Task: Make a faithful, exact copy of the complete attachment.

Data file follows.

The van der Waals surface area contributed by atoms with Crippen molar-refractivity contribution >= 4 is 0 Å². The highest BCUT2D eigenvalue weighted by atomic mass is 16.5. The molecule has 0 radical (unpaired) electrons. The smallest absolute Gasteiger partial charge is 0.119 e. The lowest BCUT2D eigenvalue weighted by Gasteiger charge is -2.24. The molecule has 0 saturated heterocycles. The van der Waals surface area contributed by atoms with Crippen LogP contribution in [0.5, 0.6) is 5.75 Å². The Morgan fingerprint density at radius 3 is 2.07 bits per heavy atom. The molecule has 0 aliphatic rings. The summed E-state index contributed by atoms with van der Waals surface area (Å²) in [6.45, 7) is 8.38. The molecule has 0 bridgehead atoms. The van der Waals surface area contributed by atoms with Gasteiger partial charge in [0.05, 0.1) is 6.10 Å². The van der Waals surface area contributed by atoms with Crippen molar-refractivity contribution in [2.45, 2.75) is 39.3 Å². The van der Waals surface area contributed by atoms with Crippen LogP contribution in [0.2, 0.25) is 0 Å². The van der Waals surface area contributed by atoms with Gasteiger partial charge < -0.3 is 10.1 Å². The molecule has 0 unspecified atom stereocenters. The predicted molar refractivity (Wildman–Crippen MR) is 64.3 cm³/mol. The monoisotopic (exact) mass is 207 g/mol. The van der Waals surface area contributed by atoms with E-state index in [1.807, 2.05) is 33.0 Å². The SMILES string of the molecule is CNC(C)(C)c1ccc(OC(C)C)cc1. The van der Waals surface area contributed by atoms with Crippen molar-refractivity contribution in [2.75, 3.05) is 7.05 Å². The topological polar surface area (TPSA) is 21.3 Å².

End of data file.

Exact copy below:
The van der Waals surface area contributed by atoms with Crippen molar-refractivity contribution >= 4 is 0 Å². The highest BCUT2D eigenvalue weighted by atomic mass is 16.5. The molecule has 0 radical (unpaired) electrons. The smallest absolute Gasteiger partial charge is 0.119 e. The lowest BCUT2D eigenvalue weighted by Gasteiger charge is -2.24. The molecule has 0 saturated heterocycles. The van der Waals surface area contributed by atoms with Crippen LogP contribution in [0.5, 0.6) is 5.75 Å². The Morgan fingerprint density at radius 3 is 2.07 bits per heavy atom. The molecule has 0 aliphatic rings. The summed E-state index contributed by atoms with van der Waals surface area (Å²) in [6.45, 7) is 8.38. The molecule has 0 bridgehead atoms. The van der Waals surface area contributed by atoms with Gasteiger partial charge in [0.05, 0.1) is 6.10 Å². The van der Waals surface area contributed by atoms with Crippen molar-refractivity contribution in [2.45, 2.75) is 39.3 Å². The van der Waals surface area contributed by atoms with Crippen LogP contribution in [0.2, 0.25) is 0 Å². The van der Waals surface area contributed by atoms with Gasteiger partial charge < -0.3 is 10.1 Å². The molecule has 0 unspecified atom stereocenters. The predicted molar refractivity (Wildman–Crippen MR) is 64.3 cm³/mol. The monoisotopic (exact) mass is 207 g/mol. The van der Waals surface area contributed by atoms with E-state index in [1.807, 2.05) is 33.0 Å². The SMILES string of the molecule is CNC(C)(C)c1ccc(OC(C)C)cc1. The van der Waals surface area contributed by atoms with Crippen molar-refractivity contribution in [2.75, 3.05) is 7.05 Å². The topological polar surface area (TPSA) is 21.3 Å².